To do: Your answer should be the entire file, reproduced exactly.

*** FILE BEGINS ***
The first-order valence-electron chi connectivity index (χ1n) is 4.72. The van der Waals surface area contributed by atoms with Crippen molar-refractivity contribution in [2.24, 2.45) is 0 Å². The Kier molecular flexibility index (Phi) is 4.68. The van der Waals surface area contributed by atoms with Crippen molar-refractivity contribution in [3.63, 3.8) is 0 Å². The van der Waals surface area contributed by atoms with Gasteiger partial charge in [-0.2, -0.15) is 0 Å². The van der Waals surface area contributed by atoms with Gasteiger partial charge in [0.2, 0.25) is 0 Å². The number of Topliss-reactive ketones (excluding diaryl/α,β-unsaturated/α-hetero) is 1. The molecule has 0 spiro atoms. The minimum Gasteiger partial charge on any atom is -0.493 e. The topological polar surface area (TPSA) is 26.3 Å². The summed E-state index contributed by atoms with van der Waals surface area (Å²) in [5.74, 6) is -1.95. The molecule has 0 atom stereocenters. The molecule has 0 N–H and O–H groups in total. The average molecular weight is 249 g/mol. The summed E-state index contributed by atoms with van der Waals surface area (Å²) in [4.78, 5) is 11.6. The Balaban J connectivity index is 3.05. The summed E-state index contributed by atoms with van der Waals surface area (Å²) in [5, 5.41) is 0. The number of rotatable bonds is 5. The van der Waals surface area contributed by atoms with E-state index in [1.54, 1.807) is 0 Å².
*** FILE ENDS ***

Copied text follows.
The first-order valence-electron chi connectivity index (χ1n) is 4.72. The van der Waals surface area contributed by atoms with Crippen molar-refractivity contribution in [2.24, 2.45) is 0 Å². The Kier molecular flexibility index (Phi) is 4.68. The van der Waals surface area contributed by atoms with Crippen molar-refractivity contribution in [3.63, 3.8) is 0 Å². The van der Waals surface area contributed by atoms with Gasteiger partial charge in [-0.2, -0.15) is 0 Å². The van der Waals surface area contributed by atoms with Gasteiger partial charge in [0.2, 0.25) is 0 Å². The number of Topliss-reactive ketones (excluding diaryl/α,β-unsaturated/α-hetero) is 1. The molecule has 0 spiro atoms. The minimum Gasteiger partial charge on any atom is -0.493 e. The topological polar surface area (TPSA) is 26.3 Å². The summed E-state index contributed by atoms with van der Waals surface area (Å²) in [5.74, 6) is -1.95. The molecule has 0 atom stereocenters. The molecule has 0 N–H and O–H groups in total. The average molecular weight is 249 g/mol. The summed E-state index contributed by atoms with van der Waals surface area (Å²) in [4.78, 5) is 11.6. The Balaban J connectivity index is 3.05. The summed E-state index contributed by atoms with van der Waals surface area (Å²) in [5, 5.41) is 0. The number of rotatable bonds is 5. The van der Waals surface area contributed by atoms with E-state index in [1.54, 1.807) is 0 Å².